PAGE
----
La Sera, Skating Polly
815 V St. NW
Washington, DC, 20001
La Sera is the project of Katy Goodman (Vivian Girls, All Saints Day) and Todd Wisenbaker (Ryan Adams’ 1989). The band currently resides in Los Angeles, CA.
Born from an impromptu jam at a Halloween party in 2009, Skating Polly is a punk/rock/pop duo made up of stepsisters Kelli Mayo and Peyton Bighorse. On their forthcoming sophomore album Lost Wonderfuls (produced by Exene Cervenka and mixed by Flaming Lips drummer Kliph Scurlock), the Oklahoma City-based band reveals itself as a wildly vital force in the resurrection and reinvention of classic punk rock.
Raised on ‘70s punk and early-‘90s alt-rock, Mayo (age 12) and Bighorse (17) mine inspiration from artists as disparate as Johnny Cash, The Ramones, NWA, Nirvana, and Bikini Kill and saturate their own songs with a raw energy reminiscent of their musical heroes. Skating Polly takes a minimalist approach to songwriting, with the two largely self-taught musicians (Bighorse plays guitar, Mayo plays a guitar/bass hybrid called a basitar, and both girls play drums and piano) crafting super-catchy melodies mainly by “messing around with our instruments and figuring out how to make cool noises,” according to Bighorse. But despite their stripped-down aesthetic, each track on Lost Wonderfuls retains a rich emotionalism that’s at turns brutally in-your-face, gut-wrenchingly tender, and irresistibly fun.
Along with earning the adoration of Cervenka (whom they befriended after attending one of the X singer’s 2010 solo shows and playing their demos on a cell phone), Skating Polly has found fans in Rosanne Cash and Sean Lennon, taken the stage with punk legends like Mike Watt, and opened up for such indie heavy-hitters as Deerhoof and Band of Horses. Tapping Mayo’s dad as their tour manager, the stepsisters typically hit the road with their entire family and optimize their travel time by making up songs on their ukulele, having secret conversations in sign language, and—most recently—studying Mandarin Chinese in hopes of touring in China within the next year.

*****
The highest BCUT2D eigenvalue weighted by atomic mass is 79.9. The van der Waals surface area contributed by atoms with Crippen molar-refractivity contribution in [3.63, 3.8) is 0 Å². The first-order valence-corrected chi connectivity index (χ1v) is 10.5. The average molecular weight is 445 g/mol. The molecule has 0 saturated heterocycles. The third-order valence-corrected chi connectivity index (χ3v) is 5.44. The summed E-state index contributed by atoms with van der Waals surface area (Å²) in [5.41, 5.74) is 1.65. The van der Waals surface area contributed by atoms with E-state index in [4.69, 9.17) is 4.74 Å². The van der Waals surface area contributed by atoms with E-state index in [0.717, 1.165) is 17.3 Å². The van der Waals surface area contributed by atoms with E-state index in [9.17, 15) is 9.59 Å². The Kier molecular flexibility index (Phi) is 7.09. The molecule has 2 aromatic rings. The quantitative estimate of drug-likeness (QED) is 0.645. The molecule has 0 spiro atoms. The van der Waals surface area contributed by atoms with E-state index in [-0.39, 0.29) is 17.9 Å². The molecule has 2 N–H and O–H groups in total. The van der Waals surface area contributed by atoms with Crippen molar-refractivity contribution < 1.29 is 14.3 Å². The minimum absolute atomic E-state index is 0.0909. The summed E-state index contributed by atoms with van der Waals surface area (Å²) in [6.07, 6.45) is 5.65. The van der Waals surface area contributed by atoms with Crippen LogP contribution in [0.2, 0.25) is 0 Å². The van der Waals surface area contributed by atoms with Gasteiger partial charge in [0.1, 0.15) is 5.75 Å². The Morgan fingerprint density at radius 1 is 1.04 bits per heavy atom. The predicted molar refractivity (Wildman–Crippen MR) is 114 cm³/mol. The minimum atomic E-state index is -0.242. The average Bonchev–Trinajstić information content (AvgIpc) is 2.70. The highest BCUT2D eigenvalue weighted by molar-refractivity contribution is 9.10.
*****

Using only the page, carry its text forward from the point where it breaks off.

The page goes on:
With aspirations of “bringing back riot grrrl,” both Mayo and Bighorse are intent on ignoring what’s fashionable and staying true to their passion for challenging music with long-lasting appeal. “The musicians we’re most inspired by are the ones who keep on going and going, who devote their entire lives to coming up with new and different stuff,” says Mayo. “A lot of times at our shows people will come up to us and tell us, ‘Keep on doing what you’re doing, don’t ever stop’ and we’re just like, ‘Yeah—we weren’t planning on ever stopping.”